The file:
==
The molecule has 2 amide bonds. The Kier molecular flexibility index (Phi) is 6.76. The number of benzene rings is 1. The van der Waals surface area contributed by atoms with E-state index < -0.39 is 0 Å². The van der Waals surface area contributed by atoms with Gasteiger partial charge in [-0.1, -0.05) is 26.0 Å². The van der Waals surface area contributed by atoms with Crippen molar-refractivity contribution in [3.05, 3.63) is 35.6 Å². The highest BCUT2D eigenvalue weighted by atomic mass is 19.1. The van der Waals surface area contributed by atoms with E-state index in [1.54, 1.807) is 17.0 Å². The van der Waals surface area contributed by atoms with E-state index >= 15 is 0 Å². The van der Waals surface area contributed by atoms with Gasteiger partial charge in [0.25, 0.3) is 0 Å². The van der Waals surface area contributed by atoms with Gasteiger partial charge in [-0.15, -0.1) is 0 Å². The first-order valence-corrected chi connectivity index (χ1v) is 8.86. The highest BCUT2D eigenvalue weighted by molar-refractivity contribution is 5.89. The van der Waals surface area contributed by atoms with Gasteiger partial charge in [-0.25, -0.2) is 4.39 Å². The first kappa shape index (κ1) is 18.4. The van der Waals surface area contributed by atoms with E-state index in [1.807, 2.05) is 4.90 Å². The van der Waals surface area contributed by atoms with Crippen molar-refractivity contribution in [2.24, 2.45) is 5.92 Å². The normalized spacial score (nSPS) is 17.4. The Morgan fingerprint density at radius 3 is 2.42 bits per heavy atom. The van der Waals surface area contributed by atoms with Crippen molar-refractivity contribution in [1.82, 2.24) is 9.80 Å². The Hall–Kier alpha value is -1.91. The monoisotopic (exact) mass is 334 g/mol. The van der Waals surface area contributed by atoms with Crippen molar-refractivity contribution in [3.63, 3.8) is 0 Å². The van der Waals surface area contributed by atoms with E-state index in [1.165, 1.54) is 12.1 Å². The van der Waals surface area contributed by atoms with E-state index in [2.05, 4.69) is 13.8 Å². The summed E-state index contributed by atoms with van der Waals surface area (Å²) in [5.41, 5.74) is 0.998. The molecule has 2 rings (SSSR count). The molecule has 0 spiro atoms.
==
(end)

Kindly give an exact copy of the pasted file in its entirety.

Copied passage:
The molecule has 2 amide bonds. The Kier molecular flexibility index (Phi) is 6.76. The number of benzene rings is 1. The van der Waals surface area contributed by atoms with E-state index < -0.39 is 0 Å². The van der Waals surface area contributed by atoms with Gasteiger partial charge in [-0.1, -0.05) is 26.0 Å². The van der Waals surface area contributed by atoms with Crippen molar-refractivity contribution in [3.05, 3.63) is 35.6 Å². The highest BCUT2D eigenvalue weighted by atomic mass is 19.1. The van der Waals surface area contributed by atoms with E-state index in [1.54, 1.807) is 17.0 Å². The van der Waals surface area contributed by atoms with E-state index >= 15 is 0 Å². The van der Waals surface area contributed by atoms with Gasteiger partial charge in [0.25, 0.3) is 0 Å². The van der Waals surface area contributed by atoms with Gasteiger partial charge in [-0.15, -0.1) is 0 Å². The first-order valence-corrected chi connectivity index (χ1v) is 8.86. The highest BCUT2D eigenvalue weighted by molar-refractivity contribution is 5.89. The van der Waals surface area contributed by atoms with Gasteiger partial charge in [-0.25, -0.2) is 4.39 Å². The first kappa shape index (κ1) is 18.4. The van der Waals surface area contributed by atoms with E-state index in [1.807, 2.05) is 4.90 Å². The van der Waals surface area contributed by atoms with Crippen molar-refractivity contribution in [2.24, 2.45) is 5.92 Å². The normalized spacial score (nSPS) is 17.4. The Morgan fingerprint density at radius 3 is 2.42 bits per heavy atom. The van der Waals surface area contributed by atoms with Crippen molar-refractivity contribution in [1.82, 2.24) is 9.80 Å². The Hall–Kier alpha value is -1.91. The monoisotopic (exact) mass is 334 g/mol. The van der Waals surface area contributed by atoms with Crippen molar-refractivity contribution in [3.63, 3.8) is 0 Å². The van der Waals surface area contributed by atoms with E-state index in [1.165, 1.54) is 12.1 Å². The van der Waals surface area contributed by atoms with E-state index in [2.05, 4.69) is 13.8 Å². The summed E-state index contributed by atoms with van der Waals surface area (Å²) in [5.41, 5.74) is 0.998. The molecule has 2 rings (SSSR count). The molecule has 0 spiro atoms.